Can RIM Save the BlackBerry Bush?

Black clouds are hovering over the BlackBerry bushes.

Research In Motion (Nasdaq: RIMM  ) , which designs the enterprise-focused smartphones, had its guts trampled on in a public display yesterday as mobile blog Boy Genius Report published an open letter from a purported high-level RIM executive. BGR then followed up with two more disgruntled insider missives from the rank-and-file troops.

At the same time, activist investors wanted RIM to take a long, hard look at its dual-CEO, dual-chairman structure and adopt a less convoluted model. I happen to agree with that idea.

The many charges leveled against the Canadians largely boil down to a handful of key concepts:

  • Enormous bureaucracy and piles of red tape are …
  • Defending staid and outdated business processes, which causes …
  • Halted innovation and badly slipping project delivery dates, so …
  • That's why Apple (Nasdaq: AAPL  ) and Google (Nasdaq: GOOG  ) are running circles around RIM.

Attempting to defuse the ticking PR bomb, RIM agreed to think about the management structure and responded to the open letter on its official blog. After noting that a blog post from an anonymous source might not be real (in an unsigned blog post of its own -- oh, the irony!), RIM says that "it is fair to say that the senior management team at RIM is nonetheless fully aware of and aggressively addressing both the company’s challenges and its opportunities."

But that response only serves to legitimize the complaints, and it also sounds petulant: We're big! We're growing! Of course we have to streamline things after five years of huge growth!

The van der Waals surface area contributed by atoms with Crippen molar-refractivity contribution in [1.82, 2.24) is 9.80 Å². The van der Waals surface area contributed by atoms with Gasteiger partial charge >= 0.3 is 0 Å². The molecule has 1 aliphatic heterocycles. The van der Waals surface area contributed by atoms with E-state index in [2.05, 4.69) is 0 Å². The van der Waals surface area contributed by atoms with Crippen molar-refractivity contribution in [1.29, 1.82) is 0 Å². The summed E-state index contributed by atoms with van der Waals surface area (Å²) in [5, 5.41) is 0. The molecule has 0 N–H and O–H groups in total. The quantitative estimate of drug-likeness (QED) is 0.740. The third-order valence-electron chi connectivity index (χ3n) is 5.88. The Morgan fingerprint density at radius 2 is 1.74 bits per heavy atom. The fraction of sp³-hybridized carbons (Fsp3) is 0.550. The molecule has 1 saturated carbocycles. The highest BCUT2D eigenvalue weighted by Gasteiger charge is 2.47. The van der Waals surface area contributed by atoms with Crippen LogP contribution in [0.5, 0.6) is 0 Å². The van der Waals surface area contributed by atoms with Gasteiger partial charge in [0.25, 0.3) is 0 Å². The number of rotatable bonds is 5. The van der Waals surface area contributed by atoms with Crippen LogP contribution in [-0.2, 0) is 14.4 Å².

Even the agreement to consider a new management structure is less than a total capitulation. A committee will offer a recommendation by January, and then the board gets another month to take action -- or reject the committee's recommendations.

So something might happen in February, but don't hold your breath for big changes. After all, co-CEOs and co-Chairmen Jim Balsillie and Mike Lazaridis, who also make up half of RIM's Strategic Planning Committee, have been quite public about their fondness for the current structure.

Change from within isn't easy. After publishing his famed "Peanut Butter Manifesto" to incite changes at Yahoo! (Nasdaq: YHOO  ) , Brad Garlinghouse soon found himself behind a new desk at AOL (NYSE: AOL  ) . And the company he left behind didn't seem to take his advice to heart. Yahoo! shares are about 40% cheaper since that manifesto appeared.

Will RIM take better heed of these warnings? The only way to find out is to keep a close eye on the company. Add RIM to your Foolish watchlist, and then sit back and wait for signs of improvement. Just don't be too surprised if the needed change never comes.

Fool contributor Anders Bylund owns shares of Google, but he holds no other position in any company mentioned. Check out his holdings and a short bio. The Motley Fool owns shares of Google, Yahoo!, and Apple. Motley Fool newsletter services have recommended buying shares of Google, Yahoo!, and Apple and creating a bull call spread position in Apple. Try any of our Foolish newsletter services free for 30 days. We Fools don't all hold the same opinions, but we all believe that considering a diverse range of insights makes us better investors. The Motley Fool has a disclosure policy.


Read/Post Comments (6) | Recommend This Article (6)

Comments from our Foolish Readers

Help us keep this a respectfully Foolish area! This is a place for our readers to discuss, debate, and learn more about the Foolish investing topic you read about above. Help us keep it clean and safe. If you believe a comment is abusive or otherwise violates our Fool's Rules, please report it via the Report this Comment Report this Comment icon found on every comment.